There’s something you’re doing that’s making your life shorter. This is something that most of our U.S. readers do on average for at least 11 hours each day. It’s even something that I would bet you’re probably doing right now as you read this. Ready for the big revelation? Are you sitting down? Well then stand back up because that’s what’s killing you – sitting.
Yes, you heard me right. The more you sit in a day the sooner you are likely to die.
The Slow Seated Death
So what’s the big deal? Can sitting really be killing me?
As it turns out, yes, it can. More and more studies are being done and they all confirm that, even after correcting for other lifestyle choices such as diet, physical activity and whether or not participants smoked, people who sat 11 hours or more per day were 40% more likely to die within the next three years than those who sat less than 4 hours per day.
Another study showed that those who sat for greater than 6 hours but still exercise were 37% more likely to die than those who spent less than 3 hours seated and exercised. When you compare the groups that exercise with sample groups who didn’t, you find the people who sat for 6 hours and didn’t exercise were 94% more likely to die and those who sat for 3 hours were 48% more likely to die than the group that sat the least and exercised.
For the statistically inclined the studies in question came up with P-values of <0.00001. For the non-statistically inclined this means that the correlation between sitting and increased mortality would not occur simply at random 99.999% of the time. In other words, the studies here are statistically significant. They also showed a strong dose-response association which means that the bigger the dose (the longer you sit) the bigger the response (the more likely you are to die).
Even more concerning is the fact that these studies indicate that the effect of exercise done around the long blocks of sitting don’t cause a very large statistical difference in the mortality rates for those who sit a lot. That means that while it’s still important to be exercising you can’t fully out-exercise the negative results of spending all day planted in a chair, at a desk or on the couch.
While it may not sound like a big deal compared to the increased chance of death, sitting all day also drastically stretches and extends your glutes (your butt muscles) and shortens and tightens your hip flexors (the muscles that you use to take a step forward).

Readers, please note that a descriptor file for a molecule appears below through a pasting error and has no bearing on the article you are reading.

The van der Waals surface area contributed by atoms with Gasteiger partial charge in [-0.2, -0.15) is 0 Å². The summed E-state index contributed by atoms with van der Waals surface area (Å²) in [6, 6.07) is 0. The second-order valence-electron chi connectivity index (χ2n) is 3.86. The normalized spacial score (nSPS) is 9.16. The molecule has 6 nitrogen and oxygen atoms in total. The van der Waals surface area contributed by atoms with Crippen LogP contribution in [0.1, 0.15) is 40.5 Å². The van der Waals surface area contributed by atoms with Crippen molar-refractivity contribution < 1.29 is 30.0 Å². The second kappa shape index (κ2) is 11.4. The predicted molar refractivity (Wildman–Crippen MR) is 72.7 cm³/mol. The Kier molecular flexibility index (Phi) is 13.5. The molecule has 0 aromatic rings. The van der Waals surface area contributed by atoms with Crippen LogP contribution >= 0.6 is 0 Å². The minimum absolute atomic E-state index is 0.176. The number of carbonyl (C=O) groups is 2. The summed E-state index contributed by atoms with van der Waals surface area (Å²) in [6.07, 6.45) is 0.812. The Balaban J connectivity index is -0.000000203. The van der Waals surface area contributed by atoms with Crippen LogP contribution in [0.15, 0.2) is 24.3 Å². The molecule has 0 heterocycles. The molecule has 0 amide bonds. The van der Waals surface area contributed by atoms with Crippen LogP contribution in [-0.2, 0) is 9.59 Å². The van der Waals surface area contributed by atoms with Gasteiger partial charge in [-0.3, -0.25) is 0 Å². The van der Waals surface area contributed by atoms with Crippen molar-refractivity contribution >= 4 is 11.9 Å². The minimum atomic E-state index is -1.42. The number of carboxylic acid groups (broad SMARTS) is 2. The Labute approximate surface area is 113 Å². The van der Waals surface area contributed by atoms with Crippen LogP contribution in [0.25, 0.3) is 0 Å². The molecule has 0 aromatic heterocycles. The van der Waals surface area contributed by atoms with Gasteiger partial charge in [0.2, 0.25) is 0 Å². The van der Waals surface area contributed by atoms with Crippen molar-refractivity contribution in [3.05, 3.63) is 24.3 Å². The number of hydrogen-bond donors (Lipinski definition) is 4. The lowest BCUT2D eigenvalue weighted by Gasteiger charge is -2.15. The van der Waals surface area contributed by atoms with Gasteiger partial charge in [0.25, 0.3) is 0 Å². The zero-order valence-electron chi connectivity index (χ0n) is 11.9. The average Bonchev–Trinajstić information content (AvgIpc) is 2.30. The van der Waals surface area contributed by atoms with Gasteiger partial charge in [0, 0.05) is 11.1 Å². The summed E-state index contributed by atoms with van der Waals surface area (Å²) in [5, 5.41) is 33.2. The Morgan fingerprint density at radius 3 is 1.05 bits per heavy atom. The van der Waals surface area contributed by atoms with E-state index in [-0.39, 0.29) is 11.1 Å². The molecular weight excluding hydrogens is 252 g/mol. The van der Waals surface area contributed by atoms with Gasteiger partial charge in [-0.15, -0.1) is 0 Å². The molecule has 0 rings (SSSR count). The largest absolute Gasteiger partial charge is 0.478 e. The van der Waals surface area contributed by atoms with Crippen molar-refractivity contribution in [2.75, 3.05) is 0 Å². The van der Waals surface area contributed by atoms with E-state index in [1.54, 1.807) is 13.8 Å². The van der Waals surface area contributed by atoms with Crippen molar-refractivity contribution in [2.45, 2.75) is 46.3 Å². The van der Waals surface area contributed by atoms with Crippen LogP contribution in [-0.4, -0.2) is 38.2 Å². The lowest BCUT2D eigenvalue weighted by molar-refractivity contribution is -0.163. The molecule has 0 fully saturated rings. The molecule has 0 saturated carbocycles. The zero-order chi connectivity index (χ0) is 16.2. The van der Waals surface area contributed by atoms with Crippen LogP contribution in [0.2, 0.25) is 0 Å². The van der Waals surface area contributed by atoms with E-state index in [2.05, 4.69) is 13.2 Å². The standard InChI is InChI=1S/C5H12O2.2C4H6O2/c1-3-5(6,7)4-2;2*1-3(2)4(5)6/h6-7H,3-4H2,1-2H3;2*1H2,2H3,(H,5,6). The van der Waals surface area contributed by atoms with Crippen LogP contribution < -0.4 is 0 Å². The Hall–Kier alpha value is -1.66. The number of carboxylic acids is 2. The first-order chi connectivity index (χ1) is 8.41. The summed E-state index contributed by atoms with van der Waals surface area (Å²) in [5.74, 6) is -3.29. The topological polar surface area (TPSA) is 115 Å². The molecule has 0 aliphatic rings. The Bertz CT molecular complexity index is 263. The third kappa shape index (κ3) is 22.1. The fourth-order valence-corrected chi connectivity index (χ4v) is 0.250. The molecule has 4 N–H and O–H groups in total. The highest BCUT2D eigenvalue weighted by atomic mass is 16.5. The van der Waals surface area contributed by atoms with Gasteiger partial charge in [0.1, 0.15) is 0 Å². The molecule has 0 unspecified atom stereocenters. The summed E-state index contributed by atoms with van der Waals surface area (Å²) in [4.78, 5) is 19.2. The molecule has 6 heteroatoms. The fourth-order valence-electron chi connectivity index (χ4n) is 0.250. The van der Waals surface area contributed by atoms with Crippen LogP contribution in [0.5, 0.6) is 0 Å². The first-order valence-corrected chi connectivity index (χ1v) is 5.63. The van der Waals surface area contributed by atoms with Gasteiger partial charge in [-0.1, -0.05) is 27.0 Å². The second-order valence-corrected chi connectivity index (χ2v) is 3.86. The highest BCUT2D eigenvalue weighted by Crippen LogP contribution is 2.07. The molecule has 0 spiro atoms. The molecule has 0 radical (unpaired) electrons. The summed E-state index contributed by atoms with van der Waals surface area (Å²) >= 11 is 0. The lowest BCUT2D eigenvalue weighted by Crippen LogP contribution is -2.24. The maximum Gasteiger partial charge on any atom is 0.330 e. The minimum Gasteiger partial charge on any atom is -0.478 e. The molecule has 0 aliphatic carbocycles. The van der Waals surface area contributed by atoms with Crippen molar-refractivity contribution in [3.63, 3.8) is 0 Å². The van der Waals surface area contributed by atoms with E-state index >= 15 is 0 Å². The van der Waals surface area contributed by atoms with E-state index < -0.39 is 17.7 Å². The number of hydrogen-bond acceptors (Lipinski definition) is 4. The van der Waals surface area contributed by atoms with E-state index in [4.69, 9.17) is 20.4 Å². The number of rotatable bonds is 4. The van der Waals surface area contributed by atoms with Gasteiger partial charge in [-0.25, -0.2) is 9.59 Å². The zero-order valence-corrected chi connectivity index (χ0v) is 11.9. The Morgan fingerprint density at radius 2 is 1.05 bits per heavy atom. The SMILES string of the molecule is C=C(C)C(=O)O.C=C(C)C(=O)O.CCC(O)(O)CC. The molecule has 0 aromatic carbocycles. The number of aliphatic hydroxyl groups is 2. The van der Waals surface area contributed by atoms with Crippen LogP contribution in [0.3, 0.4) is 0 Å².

When you place a muscle in its weakened, stretched position and leave it there for long periods of time the muscle itself becomes weaker and inactivated. That means it can’t produce as much force. Conversely, when you hold a muscle in a shortened position it becomes tight and overactive.
This imbalance in the force-couple relationship between your glutes and hip flexors causes a whole host of problems ranging from severely limiting your range of motion on exercises like the squat to causing the knee to bend medially to causing lower back pain and predisposing you to ACL tears. All of these are very bad.
Fixing The Problem
The first step in making this right is to recognize just how much you sit in a day. If you’re like the average office worker or student it’s probably a lot – particularly if you get home and chase it with couch time. The first step is going to be taking active measures to reduce the total time on your tush.
One of the ways to do that is to work at a standing desk. Now it should be noted that other studies have shown spending an excessive amount of time standing in one spot without moving around can be fairly detrimental to your health as well, so a standing desk is no panacea. As long as you recognize that you need to take occasional breaks to move around, stretch, walk some laps or do a little mobility work the standing desk will make a huge difference. Some people have even go so far as to create treadmill desks so they can walk slowly while they work.
If you’re not ready for that kind of change or don’t want to be the only person in your office with a weird desk, find some way to set a reminder to get up for at least 5 minutes every half hour. Set an alarm on your computer or watch or buy a $2 egg timer if you have to, but obey what it tells you and get up for 5 minutes twice every hour.
You don’t have to go sprint or anything, just getting up and walking around to break up the long blocks of sitting has been shown to have a real positive effect on people’s health.
Lastly, if you’re ready to start restoring power to your inactive glutes and stretching out those tight hip flexors start spending a few minutes each day in a proper squat stretch or indigenous squat and in the couch stretch. These two alone don’t take very long and when done for a few minutes daily will go a long way to correcting the mobility issues created by years of sitting. Doing some foam rolling on your glutes, TFL and adductors wouldn’t hurt either.
In our office we have a standing desk set up with three positions so that we can work standing, work while in a full squat or work sitting on the floor in full lotus or seiza. All these options, coupled with the fact that I’ve made hourly breaks an unbreakable habit, mean I’m never stuck in one position for too long and can still get all my work done.
All these are just some of the options for correcting the issues, the important thing is to be aware how profound of a negative effect being stuck in a chair all day can have and begin taking steps to fixing the problem. Have any other suggestions or a unique way you keep out of chairs all day? Share it with us in the comments, we’d love to hear it.
I’d also like to leave you with this infographic from Medical Billing and Coding because I think it sums everything up in a well-presented way.
Photo Credit: Brother O’ Mara